Market Update 02/28/22

Katerina Berezovsky

Market volatility persisted from Feb. 22 to Feb. 28 as Russia is waging war on Ukraine.

On Tuesday, the S&P 500 plunged into correction territory following Russia’s advancement into the Donbas region of Ukraine. The S&P closed over 10% lower from its Jan. 3 high, with all 11 sectors finishing lower, especially the high-growth sectors such as technology. Losses extended into Wednesday as Ukraine declared a state of emergency.

“Investors are de-risking as the situation escalates and uncertainty builds regarding the path forward,”  Lindsey Bell, the chief markets and money strategist for Ally Invest, said.

On Thursday, in response to Putin’s aggression, the United States and its allies issued a new and harsher package of sanctions aimed at punishing Russia’s economy.

The sanctions, however, excluded Russia’s massive energy sector despite its accounting for approximately 36% of the country’s total revenue.

The Biden administration stated that sanctions on Russian energy companies would harm the United States more than it would Russia, as Putin could benefit from the price increase while the United States would intensify its supply shortages and inflated prices.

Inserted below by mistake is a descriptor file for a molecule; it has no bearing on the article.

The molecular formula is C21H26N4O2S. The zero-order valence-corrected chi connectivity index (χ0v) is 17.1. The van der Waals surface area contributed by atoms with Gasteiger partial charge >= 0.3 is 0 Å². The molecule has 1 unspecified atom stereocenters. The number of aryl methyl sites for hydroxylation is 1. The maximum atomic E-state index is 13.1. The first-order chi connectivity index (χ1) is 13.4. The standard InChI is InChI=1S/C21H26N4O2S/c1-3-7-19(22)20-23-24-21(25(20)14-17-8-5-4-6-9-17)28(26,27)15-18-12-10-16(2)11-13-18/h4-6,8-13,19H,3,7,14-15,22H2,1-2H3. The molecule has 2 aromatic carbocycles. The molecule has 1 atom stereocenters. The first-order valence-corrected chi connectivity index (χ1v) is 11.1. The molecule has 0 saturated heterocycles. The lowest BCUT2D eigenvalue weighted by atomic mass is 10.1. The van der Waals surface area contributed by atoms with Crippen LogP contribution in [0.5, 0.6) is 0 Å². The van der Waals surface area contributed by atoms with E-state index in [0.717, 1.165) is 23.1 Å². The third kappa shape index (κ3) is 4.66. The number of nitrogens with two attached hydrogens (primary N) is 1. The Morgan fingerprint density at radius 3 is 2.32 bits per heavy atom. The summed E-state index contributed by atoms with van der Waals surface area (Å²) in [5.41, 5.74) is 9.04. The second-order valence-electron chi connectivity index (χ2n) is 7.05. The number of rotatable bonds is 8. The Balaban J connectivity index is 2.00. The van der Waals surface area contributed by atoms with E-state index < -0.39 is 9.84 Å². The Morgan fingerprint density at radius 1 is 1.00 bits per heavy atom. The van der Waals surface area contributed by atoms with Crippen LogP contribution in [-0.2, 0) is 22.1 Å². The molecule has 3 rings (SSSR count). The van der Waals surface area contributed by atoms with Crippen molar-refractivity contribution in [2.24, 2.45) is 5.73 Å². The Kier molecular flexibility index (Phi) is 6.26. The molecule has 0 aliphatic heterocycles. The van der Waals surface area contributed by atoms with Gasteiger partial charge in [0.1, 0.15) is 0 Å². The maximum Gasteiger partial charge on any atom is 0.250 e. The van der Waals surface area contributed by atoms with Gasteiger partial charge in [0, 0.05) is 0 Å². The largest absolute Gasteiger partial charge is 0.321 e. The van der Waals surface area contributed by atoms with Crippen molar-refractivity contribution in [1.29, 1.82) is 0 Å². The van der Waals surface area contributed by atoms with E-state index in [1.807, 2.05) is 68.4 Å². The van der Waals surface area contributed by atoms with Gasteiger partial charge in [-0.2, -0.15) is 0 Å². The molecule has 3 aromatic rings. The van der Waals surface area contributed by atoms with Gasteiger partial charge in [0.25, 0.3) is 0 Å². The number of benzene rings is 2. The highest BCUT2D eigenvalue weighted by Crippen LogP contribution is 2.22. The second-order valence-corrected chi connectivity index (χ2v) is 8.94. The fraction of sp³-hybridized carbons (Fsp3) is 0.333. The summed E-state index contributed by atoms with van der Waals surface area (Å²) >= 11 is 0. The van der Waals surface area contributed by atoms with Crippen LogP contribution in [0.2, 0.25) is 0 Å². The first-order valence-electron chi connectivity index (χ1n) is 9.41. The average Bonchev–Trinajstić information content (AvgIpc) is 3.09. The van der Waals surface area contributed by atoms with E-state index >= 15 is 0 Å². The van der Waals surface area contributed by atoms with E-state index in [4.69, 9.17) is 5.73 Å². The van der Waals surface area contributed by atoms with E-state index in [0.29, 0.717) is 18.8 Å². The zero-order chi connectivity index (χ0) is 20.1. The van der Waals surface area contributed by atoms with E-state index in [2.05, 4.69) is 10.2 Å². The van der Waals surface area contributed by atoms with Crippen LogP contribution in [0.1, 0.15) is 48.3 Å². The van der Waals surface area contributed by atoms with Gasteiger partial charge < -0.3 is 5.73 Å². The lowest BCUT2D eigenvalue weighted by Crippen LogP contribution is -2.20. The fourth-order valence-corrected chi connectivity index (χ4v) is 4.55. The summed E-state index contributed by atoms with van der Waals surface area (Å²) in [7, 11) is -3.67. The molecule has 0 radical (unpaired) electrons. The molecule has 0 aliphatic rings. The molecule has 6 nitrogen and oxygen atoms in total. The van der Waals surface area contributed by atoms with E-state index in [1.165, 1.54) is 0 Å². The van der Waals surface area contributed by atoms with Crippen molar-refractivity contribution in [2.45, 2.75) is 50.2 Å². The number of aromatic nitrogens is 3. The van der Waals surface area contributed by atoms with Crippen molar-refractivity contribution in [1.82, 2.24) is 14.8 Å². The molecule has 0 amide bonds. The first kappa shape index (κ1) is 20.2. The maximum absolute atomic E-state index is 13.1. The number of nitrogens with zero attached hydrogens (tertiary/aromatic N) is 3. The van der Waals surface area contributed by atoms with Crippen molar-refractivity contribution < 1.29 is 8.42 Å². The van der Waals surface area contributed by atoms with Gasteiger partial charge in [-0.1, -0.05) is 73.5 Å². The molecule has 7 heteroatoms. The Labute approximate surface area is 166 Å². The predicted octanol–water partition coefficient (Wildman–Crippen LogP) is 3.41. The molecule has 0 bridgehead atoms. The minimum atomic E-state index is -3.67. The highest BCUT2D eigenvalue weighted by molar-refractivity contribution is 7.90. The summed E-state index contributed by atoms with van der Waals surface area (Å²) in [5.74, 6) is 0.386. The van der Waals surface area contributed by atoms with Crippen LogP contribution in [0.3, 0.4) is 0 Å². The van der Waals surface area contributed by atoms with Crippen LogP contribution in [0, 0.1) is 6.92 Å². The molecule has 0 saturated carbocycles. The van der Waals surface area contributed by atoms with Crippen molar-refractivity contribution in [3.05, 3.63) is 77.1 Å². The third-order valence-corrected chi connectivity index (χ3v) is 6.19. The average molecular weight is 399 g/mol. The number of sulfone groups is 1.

The decision to neglect sanctions on Russia’s energy sector eased the price of Brent Crude down to $97.93 per barrel by Friday’s close, after surpassing $100 per barrel during the previous day.

The stock market reacted positively to the news on Thursday with an intraday reversal, leaving the major indexes to close with gains. The rally persisted into Friday, with the S&P 500 finishing the turbulent week with a gain of 0.8%, The Nasdaq Composite adding 1.6%, and the Dow Jones finishing relatively flat.

Interestingly, investors reverted to technology and growth stocks during Thursday and Friday’s rally. This flip in sentiment stems from speculation that the geopolitical turmoil could influence the Federal Reserve System in slowing the pace of interest rate increases.

Additionally, many investors view the market volatility to be short-term, stating that now is the time to purchase many growth companies at a bargain.

“Over the long term, geopolitical risks tend to resolve themselves and markets recover. It’s been true of every shock investors have seen since modern capital markets have been in place,” CNBC senior markets correspondent Dominic Chu said.

The two-day upswing ended on Monday, with the S&P 500 down 0.2% and the Dow down 0.5%. The technology-heavy Nasdaq, on the other hand, finished higher by 0.4%. The yield on the U.S. Treasury’s 10-year bond closed lower at 1.865% after hovering close to 2% throughout Thursday and Friday.

While the month began with a focus on inflation pressures and interest rate hikes, it ends with a spotlight on the escalating geopolitical turmoil. Due to the unpredictable nature of war, investors predict that volatility will linger into the coming weeks.

Nonetheless, investors will continue to concentrate on progression between Russia and Ukraine and keep an eye out for critical information from the Fed.